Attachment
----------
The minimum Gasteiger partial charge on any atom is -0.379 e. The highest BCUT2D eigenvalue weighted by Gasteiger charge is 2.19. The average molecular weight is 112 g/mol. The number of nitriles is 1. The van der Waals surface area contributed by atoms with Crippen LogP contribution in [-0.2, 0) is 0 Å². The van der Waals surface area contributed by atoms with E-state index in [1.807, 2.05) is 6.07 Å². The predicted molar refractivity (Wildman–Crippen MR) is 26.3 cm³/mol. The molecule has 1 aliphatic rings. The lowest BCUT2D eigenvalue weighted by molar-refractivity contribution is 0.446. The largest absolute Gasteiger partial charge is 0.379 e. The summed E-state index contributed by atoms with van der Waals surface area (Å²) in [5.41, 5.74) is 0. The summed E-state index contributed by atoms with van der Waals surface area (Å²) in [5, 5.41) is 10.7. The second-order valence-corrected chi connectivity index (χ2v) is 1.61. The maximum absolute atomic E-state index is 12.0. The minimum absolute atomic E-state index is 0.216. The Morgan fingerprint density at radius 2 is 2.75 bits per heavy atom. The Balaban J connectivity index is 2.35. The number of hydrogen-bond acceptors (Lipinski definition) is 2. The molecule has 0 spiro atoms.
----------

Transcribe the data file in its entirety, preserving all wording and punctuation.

The minimum Gasteiger partial charge on any atom is -0.379 e. The highest BCUT2D eigenvalue weighted by Gasteiger charge is 2.19. The average molecular weight is 112 g/mol. The number of nitriles is 1. The van der Waals surface area contributed by atoms with Crippen LogP contribution in [-0.2, 0) is 0 Å². The van der Waals surface area contributed by atoms with E-state index in [1.807, 2.05) is 6.07 Å². The predicted molar refractivity (Wildman–Crippen MR) is 26.3 cm³/mol. The molecule has 1 aliphatic rings. The lowest BCUT2D eigenvalue weighted by molar-refractivity contribution is 0.446. The largest absolute Gasteiger partial charge is 0.379 e. The summed E-state index contributed by atoms with van der Waals surface area (Å²) in [5.41, 5.74) is 0. The summed E-state index contributed by atoms with van der Waals surface area (Å²) in [5, 5.41) is 10.7. The second-order valence-corrected chi connectivity index (χ2v) is 1.61. The maximum absolute atomic E-state index is 12.0. The minimum absolute atomic E-state index is 0.216. The Morgan fingerprint density at radius 2 is 2.75 bits per heavy atom. The Balaban J connectivity index is 2.35. The number of hydrogen-bond acceptors (Lipinski definition) is 2. The molecule has 0 spiro atoms.